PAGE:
The opening credits are played over imagery of playing cards and other gambling-type imagery. This sequence is unusual compared to other Bond films in that it doesn’t focus on silhouettes of nude women. Casino Royale is the first James Bond film since Dr. No (1962) where there were no nude dancing females during the opening title sequence.

During the opening credits animation, there is a quick shot of Vesper’s face on a card that is a combination of the queen of hearts and the queen of spades. This is a foreshadowing of the plot: the queen of hearts is a symbol of love, and James Bond falls in love with her; the queen of spades (also known as “the bitch” in some card games, such as Hearts) is a symbol of bad luck which foretells Vesper betraying Bond.

At 144 minutes, this was the longest James Bond movie, beating the previous holder On Her Majesty’s Secret Service (1969) by four minutes, until the release of Spectre (2015), which beat it by another four minutes.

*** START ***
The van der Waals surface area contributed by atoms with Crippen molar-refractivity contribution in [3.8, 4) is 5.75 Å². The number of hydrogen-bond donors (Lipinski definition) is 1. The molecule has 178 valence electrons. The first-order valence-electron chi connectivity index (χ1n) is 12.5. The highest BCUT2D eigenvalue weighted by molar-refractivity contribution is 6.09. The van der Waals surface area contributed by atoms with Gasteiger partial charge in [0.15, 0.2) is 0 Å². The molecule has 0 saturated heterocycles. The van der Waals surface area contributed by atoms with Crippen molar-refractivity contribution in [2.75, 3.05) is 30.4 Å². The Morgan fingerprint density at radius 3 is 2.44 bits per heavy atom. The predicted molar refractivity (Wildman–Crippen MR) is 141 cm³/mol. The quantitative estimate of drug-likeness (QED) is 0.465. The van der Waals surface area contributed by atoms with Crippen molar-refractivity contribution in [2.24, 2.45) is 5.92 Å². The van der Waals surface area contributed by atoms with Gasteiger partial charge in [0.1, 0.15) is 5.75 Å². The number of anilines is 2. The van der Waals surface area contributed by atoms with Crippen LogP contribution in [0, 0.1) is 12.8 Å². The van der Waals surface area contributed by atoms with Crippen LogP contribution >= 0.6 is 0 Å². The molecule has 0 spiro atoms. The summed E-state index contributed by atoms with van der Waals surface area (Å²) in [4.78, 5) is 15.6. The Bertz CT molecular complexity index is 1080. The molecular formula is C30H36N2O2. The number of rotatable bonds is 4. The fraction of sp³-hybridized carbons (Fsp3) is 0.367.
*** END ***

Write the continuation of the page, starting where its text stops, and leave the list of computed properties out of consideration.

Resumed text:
The Casino Estoril of Lisbon, Portugal was the inspiration for the casino gambling scene and title for the Ian Fleming novel of “Casino Royale”. This was the place that German agents frequented during World War II.

Eva does not appear until 58 minutes into the film.

Vesper’s first line in the film is “I’m the money,” to which Bond replies “every penny of it.” This is in reference to the character of Ms. Moneypenny, who did not appear in the film.

Vesper Lynd’s official job is “International Liaison Officer for the Financial Action Task Force of HM Treasury”. Her work address was 1 Horse Guards Road, London, SW1A 2HQ. Like the use of the real Vauxhall Cross address of Mi6 in the Bond films, this is the real address of Her Majesty’s Treasury.